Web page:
Images flowed through Willow's mind of things she'd never seen before. A mountain that she almost recognized. A large stone ring with symbols along its rim, guarded by armed men. A string of those same symbols, like a phone number. And a small group of women greeting her on the other side of the ring.
"Who?" Willow asked, her voice hoarse after weeks of silence.
"They call themselves the Nox," she said, her disdain clear. "They turned away from their path, hiding their guilt. You will remind them that not all things can be buried," she added cryptically.
"No, you!" Willow said, trying not to shriek to be heard above the sound of the waves.
"You may call me Aunt," the woman said. "Come. We must find the one called Oma Desala. She will introduce you to them."
Before Willow could get her thoughts together, the woman turned into a large crow and took off, the other bird following in her wake. Willow shivered as a stray thought poked through the fog in her head, showing her what would happen if she didn't follow her.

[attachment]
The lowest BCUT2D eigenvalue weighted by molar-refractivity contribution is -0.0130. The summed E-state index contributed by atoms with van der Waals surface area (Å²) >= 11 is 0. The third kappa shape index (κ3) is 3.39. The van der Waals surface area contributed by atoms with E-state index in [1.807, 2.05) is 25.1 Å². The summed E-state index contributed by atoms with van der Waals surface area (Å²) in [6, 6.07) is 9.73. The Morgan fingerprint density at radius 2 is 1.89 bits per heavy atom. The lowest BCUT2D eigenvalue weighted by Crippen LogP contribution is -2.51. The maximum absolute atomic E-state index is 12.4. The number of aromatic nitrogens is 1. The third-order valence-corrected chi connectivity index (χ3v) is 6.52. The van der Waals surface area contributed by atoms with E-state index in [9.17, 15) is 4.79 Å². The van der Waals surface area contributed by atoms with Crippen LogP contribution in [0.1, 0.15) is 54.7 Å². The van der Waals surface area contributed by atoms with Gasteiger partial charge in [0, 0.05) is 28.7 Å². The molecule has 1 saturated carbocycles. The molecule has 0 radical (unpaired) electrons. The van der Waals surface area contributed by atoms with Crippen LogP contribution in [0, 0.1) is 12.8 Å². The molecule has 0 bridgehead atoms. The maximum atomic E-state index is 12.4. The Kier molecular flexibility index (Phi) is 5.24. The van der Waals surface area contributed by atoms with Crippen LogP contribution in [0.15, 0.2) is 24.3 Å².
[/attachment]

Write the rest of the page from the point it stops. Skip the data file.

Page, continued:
She could feel him somewhere nearby as she stepped down from the bus. He'd been a faint presence in the back of her head since her encounter with that wendigo in Oregon. He never spoke to her directly. He seemed to be guiding her in her search. Some times it was just a vague feeling to go in a direction that she knew wasn't her own thought. Other times she would hear a faint sound of a raven crying far above, telling her which direction to take.
Lifting her bag over her shoulder, Buffy took a look around. Silver Creek Junction was like any number of small rural towns she'd passed through since leaving Sunnydale. She would never have guessed she was in Minnesota if she hadn't been looking out of her bus window as it passed a large sign at the state line welcoming all visitors to the state.